Half Life 2 and it's etc. Did have some good creepy moments. I was never scared of it though. After a while the creepiness of the head crabs became just an annoyance of "Flood" perportions.

    -Ray
  • pocketmego said:
    [quote=Plankton]I am not a fan of the Horror movie genre. I think most of the movies are cheap and not scary at all. Then again since I am not a fan of the genre I havent seen that many horror movies. However, it is obvious that making something scary is not an easy task.
    I also have to say I have missed most of the console horror games, so the ones I know are mostly PC games.




    Awesome post Plankton.

    Half Life 2 and it's etc. Did have some good creepy moments. I was never scared of it though. After a while the creepiness of the head crabs became just an annoyance of "Flood" perportions.

    -Ray[/quote]
  • Horror games/ movies are one of my favorite genres in video entertainment. The most successful asset in a horror game remains the atmosphere. Jack In The Box works for a limited time - the perfect example is Doom3, people are more scared of something imminent that's about to happen without knowing what it is - perfect example is beginning of Sillent Hill, Fatal Frame, Resident Evil 1.

    I would say that the most scary part in a good horror game/movie is the introduction. The moments while you wait for the UNKNOWN to finally appear are the most intense and adrenaline filled parts, the more prolonged this parts are - the more scary the experience becomes. The better the presentation at the beginning - the more forgiving becomes the expectation for the next moments - usually less scary.

    The atmosphere is a sum of things like - presentation, storytelling, camera play, music etc. This combo can keep you on your toes for the whole game length.

    I think that music is the strongest element in defining the atmosphere. When i was a younger one day i listened a scary novel on the radio, i got chills while listening to it, after some time (recently to be more precise) i decided to listen to another radio novel, to say the least - i was impressed, i got chills again. I have to agree that a big part in creating the scary atmosphere in the games is - graphics (the art style to be more precisely), lack of weapons, dispersed save points etc. But the music, ambience sound - breaths life into horror games, you start to feel the oppressing atmosphere - perfect example of course Silent Hill - you become more scared not of the monsters but of their absence, and the silence that is often interrupted by silent scratches and mumbles - you don't know what to expect next.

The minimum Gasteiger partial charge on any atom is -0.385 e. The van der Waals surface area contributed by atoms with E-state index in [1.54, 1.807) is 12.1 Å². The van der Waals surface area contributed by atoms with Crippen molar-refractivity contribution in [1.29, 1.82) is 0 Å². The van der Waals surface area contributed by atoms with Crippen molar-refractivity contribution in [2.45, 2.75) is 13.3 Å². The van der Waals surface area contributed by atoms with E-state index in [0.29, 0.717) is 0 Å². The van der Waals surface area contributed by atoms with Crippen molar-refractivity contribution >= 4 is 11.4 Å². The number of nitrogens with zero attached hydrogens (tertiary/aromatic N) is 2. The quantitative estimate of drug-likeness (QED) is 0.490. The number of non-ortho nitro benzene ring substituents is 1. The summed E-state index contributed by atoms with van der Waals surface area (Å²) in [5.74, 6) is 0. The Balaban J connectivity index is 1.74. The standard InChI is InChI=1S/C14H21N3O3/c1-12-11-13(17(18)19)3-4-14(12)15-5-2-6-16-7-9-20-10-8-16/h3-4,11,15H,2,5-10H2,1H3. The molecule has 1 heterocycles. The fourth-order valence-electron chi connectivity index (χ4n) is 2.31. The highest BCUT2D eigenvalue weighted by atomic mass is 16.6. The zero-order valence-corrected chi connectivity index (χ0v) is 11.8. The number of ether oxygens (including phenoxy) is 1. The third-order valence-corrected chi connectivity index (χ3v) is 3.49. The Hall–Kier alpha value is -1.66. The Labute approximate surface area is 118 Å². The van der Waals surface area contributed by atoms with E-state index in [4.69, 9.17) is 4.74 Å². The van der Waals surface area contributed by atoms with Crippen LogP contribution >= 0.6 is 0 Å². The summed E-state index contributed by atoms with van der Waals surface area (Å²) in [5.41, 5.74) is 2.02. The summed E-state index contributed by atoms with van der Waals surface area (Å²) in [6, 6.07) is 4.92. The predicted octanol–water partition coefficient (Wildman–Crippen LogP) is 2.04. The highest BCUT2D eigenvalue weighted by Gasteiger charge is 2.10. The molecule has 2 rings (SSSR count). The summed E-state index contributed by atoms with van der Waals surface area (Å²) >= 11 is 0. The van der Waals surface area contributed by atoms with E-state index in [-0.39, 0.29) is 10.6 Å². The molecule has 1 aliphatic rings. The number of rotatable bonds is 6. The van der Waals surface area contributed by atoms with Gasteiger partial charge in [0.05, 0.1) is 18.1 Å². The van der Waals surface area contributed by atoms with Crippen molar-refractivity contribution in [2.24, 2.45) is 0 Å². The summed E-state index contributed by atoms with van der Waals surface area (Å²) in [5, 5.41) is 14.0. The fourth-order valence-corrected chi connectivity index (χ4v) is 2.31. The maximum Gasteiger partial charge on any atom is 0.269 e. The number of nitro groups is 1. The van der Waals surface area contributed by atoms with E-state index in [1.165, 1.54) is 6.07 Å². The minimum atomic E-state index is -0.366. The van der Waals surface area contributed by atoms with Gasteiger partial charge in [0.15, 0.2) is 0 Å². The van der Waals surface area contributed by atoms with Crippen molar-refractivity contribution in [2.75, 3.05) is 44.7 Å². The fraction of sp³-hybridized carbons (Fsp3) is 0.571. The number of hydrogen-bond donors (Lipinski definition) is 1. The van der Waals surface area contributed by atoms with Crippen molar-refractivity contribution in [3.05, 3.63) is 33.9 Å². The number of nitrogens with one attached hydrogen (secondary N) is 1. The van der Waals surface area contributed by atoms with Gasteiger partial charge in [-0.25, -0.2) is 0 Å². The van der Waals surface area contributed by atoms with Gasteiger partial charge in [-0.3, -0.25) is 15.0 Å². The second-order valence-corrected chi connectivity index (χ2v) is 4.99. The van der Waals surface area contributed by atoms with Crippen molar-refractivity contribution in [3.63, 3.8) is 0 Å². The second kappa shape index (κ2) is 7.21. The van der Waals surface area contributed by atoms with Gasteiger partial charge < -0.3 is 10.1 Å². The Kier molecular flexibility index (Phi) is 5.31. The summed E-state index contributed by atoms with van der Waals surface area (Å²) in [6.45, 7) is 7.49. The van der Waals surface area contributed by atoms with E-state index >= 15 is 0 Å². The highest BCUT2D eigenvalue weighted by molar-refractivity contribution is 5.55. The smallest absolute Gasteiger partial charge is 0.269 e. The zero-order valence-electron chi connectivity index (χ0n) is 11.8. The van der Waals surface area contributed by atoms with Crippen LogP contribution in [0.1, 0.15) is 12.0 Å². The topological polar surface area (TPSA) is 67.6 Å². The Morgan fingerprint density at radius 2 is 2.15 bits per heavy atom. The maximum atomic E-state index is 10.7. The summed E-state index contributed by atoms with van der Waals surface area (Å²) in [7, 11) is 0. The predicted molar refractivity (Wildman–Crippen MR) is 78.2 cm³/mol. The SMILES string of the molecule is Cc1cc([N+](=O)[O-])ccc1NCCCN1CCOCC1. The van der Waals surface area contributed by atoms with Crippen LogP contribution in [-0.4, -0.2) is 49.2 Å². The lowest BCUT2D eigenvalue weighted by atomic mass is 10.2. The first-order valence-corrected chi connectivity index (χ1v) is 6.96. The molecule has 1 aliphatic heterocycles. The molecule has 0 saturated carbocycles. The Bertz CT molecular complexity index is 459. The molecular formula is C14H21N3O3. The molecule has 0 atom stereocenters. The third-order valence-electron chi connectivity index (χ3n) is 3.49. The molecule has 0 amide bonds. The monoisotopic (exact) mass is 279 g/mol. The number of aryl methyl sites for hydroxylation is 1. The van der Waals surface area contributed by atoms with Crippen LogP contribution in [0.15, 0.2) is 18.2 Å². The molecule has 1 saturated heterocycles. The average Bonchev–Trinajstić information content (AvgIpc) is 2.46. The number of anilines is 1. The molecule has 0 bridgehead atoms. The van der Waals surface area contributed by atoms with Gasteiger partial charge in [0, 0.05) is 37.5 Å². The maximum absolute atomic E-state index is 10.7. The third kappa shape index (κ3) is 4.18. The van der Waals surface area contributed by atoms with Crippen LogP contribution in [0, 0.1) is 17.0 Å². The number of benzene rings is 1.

Moving pictures on the screen are nothing without sound, pictures are not scary while the sound is off, while the sound alone - IS scary. Graphics, camera of course increase the overall experience undoubtedly.

    So i think that in the end graphics and everything else are like gears while the music is like the engine that moves them.

    Thak you for the attention.
  • I don't think there can be a limit of horror games extremes, however if not handled right if there is to must it is not scary extremes some times make it desensitizing and it the difficulty is not up there running through a hoard of zombies can be boring, like dead rising (Nice idea for save points though). I can't really think of a game that scared me but the creepiest game i played was fatal frame as the environment was like a character on its own and all you had to fight of the ghosts was a camera. Where as games like doom ect where you have an entire array of weapons is like a safety blankey.

    In addition most of the scariest horror films rely on one major area, music. Would Halloween (if you haven't seen it, watch it) been as scary without its eerie theme? Build up suspense then deliver later when it is unexpected.

    The reason why games like RE 4 and FEAR were not as scary as they could have been is the fact that creates did not want to just target horror fans and in fear of losing potential buyers they dulled it down. But for me i want game someone to create a scary game, the best solo experience. But being honest while there making mega bucks they will not risk it and we will be stuck with high quality unscary games.
  • Well as we near then end of this weeks Viewer Nail topic (ending Monday), I wanted to post this little diddy, I found...



    (Warning High Douche Bag Contingent in this Video) :D

    I wanted some opinions on what you guys think of Dead Space?

    Will it be scary? Intense? Creepy?

    Will it be a decent horror game, or just some b-grade space shooter like that one guy thought?

    -Ray